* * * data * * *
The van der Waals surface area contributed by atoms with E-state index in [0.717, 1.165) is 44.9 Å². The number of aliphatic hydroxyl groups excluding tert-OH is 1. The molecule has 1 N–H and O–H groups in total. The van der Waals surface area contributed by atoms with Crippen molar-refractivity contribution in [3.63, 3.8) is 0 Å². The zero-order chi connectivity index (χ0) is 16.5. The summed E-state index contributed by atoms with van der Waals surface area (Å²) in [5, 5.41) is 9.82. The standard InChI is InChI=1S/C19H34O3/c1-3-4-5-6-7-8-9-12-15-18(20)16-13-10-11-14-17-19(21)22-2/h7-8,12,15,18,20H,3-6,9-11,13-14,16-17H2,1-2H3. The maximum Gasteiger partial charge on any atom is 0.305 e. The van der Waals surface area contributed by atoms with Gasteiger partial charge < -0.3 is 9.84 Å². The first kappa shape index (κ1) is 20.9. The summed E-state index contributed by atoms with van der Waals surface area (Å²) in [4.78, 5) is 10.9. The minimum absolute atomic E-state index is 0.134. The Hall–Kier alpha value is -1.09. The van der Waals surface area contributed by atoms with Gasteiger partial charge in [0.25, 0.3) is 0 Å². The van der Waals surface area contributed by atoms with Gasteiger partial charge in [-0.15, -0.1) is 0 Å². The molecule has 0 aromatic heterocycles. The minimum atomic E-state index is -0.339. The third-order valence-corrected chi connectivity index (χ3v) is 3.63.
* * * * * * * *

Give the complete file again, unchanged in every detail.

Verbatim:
The van der Waals surface area contributed by atoms with E-state index in [0.717, 1.165) is 44.9 Å². The number of aliphatic hydroxyl groups excluding tert-OH is 1. The molecule has 1 N–H and O–H groups in total. The van der Waals surface area contributed by atoms with Crippen molar-refractivity contribution in [3.63, 3.8) is 0 Å². The zero-order chi connectivity index (χ0) is 16.5. The summed E-state index contributed by atoms with van der Waals surface area (Å²) in [5, 5.41) is 9.82. The standard InChI is InChI=1S/C19H34O3/c1-3-4-5-6-7-8-9-12-15-18(20)16-13-10-11-14-17-19(21)22-2/h7-8,12,15,18,20H,3-6,9-11,13-14,16-17H2,1-2H3. The maximum Gasteiger partial charge on any atom is 0.305 e. The van der Waals surface area contributed by atoms with Gasteiger partial charge < -0.3 is 9.84 Å². The first kappa shape index (κ1) is 20.9. The summed E-state index contributed by atoms with van der Waals surface area (Å²) in [4.78, 5) is 10.9. The minimum absolute atomic E-state index is 0.134. The Hall–Kier alpha value is -1.09. The van der Waals surface area contributed by atoms with Gasteiger partial charge in [0.25, 0.3) is 0 Å². The van der Waals surface area contributed by atoms with Gasteiger partial charge in [-0.15, -0.1) is 0 Å². The molecule has 0 aromatic heterocycles. The minimum atomic E-state index is -0.339. The third-order valence-corrected chi connectivity index (χ3v) is 3.63.